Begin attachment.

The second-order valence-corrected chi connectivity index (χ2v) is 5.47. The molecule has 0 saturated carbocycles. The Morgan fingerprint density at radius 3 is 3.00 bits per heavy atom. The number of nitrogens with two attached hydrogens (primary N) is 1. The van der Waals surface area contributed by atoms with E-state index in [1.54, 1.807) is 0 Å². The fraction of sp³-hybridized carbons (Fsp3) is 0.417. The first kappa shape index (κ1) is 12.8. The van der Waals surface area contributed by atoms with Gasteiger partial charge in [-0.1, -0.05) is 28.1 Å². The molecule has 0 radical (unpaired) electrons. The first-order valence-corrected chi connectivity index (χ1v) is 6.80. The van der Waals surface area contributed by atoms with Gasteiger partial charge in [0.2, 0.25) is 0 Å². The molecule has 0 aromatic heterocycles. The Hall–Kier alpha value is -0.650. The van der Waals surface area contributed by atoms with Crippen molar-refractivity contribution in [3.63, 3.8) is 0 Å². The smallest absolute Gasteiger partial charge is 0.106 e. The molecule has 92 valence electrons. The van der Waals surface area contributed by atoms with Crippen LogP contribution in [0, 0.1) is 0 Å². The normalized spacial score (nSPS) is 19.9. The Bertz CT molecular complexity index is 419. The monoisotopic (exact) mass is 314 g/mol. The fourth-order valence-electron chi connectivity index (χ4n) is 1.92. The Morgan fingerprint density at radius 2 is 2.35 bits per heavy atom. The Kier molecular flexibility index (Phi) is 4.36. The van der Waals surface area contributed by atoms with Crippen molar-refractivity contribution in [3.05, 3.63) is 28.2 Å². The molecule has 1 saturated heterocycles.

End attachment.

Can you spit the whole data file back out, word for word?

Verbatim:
The second-order valence-corrected chi connectivity index (χ2v) is 5.47. The molecule has 0 saturated carbocycles. The Morgan fingerprint density at radius 3 is 3.00 bits per heavy atom. The number of nitrogens with two attached hydrogens (primary N) is 1. The van der Waals surface area contributed by atoms with E-state index in [1.54, 1.807) is 0 Å². The fraction of sp³-hybridized carbons (Fsp3) is 0.417. The first kappa shape index (κ1) is 12.8. The van der Waals surface area contributed by atoms with Gasteiger partial charge in [-0.1, -0.05) is 28.1 Å². The molecule has 0 radical (unpaired) electrons. The first-order valence-corrected chi connectivity index (χ1v) is 6.80. The van der Waals surface area contributed by atoms with Gasteiger partial charge in [0.2, 0.25) is 0 Å². The molecule has 0 aromatic heterocycles. The Hall–Kier alpha value is -0.650. The van der Waals surface area contributed by atoms with Crippen molar-refractivity contribution in [3.63, 3.8) is 0 Å². The smallest absolute Gasteiger partial charge is 0.106 e. The molecule has 92 valence electrons. The van der Waals surface area contributed by atoms with Crippen LogP contribution in [0, 0.1) is 0 Å². The normalized spacial score (nSPS) is 19.9. The Bertz CT molecular complexity index is 419. The monoisotopic (exact) mass is 314 g/mol. The fourth-order valence-electron chi connectivity index (χ4n) is 1.92. The Morgan fingerprint density at radius 2 is 2.35 bits per heavy atom. The Kier molecular flexibility index (Phi) is 4.36. The van der Waals surface area contributed by atoms with Crippen molar-refractivity contribution in [3.05, 3.63) is 28.2 Å². The molecule has 1 saturated heterocycles.